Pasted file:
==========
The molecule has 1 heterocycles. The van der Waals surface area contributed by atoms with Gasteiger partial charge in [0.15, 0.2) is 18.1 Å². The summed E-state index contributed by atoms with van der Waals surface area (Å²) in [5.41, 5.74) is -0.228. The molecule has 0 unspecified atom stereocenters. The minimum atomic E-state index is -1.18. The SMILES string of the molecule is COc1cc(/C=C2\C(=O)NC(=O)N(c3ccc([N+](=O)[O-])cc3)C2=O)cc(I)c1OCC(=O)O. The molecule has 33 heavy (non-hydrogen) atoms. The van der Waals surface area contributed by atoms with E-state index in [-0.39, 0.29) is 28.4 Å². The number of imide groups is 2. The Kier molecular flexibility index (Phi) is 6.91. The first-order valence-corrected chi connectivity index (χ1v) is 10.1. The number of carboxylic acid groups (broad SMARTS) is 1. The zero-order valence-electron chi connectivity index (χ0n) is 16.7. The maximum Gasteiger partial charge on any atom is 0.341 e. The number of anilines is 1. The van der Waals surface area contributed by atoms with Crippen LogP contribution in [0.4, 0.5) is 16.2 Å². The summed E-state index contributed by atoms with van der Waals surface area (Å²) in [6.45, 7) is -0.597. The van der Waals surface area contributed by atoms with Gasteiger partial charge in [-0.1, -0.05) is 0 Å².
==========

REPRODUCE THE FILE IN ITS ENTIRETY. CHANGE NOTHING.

The molecule has 1 heterocycles. The van der Waals surface area contributed by atoms with Gasteiger partial charge in [0.15, 0.2) is 18.1 Å². The summed E-state index contributed by atoms with van der Waals surface area (Å²) in [5.41, 5.74) is -0.228. The molecule has 0 unspecified atom stereocenters. The minimum atomic E-state index is -1.18. The SMILES string of the molecule is COc1cc(/C=C2\C(=O)NC(=O)N(c3ccc([N+](=O)[O-])cc3)C2=O)cc(I)c1OCC(=O)O. The molecule has 33 heavy (non-hydrogen) atoms. The van der Waals surface area contributed by atoms with E-state index in [-0.39, 0.29) is 28.4 Å². The number of imide groups is 2. The Kier molecular flexibility index (Phi) is 6.91. The first-order valence-corrected chi connectivity index (χ1v) is 10.1. The number of carboxylic acid groups (broad SMARTS) is 1. The zero-order valence-electron chi connectivity index (χ0n) is 16.7. The maximum Gasteiger partial charge on any atom is 0.341 e. The number of anilines is 1. The van der Waals surface area contributed by atoms with Crippen LogP contribution in [0.4, 0.5) is 16.2 Å². The summed E-state index contributed by atoms with van der Waals surface area (Å²) in [6.45, 7) is -0.597. The van der Waals surface area contributed by atoms with Gasteiger partial charge in [-0.1, -0.05) is 0 Å².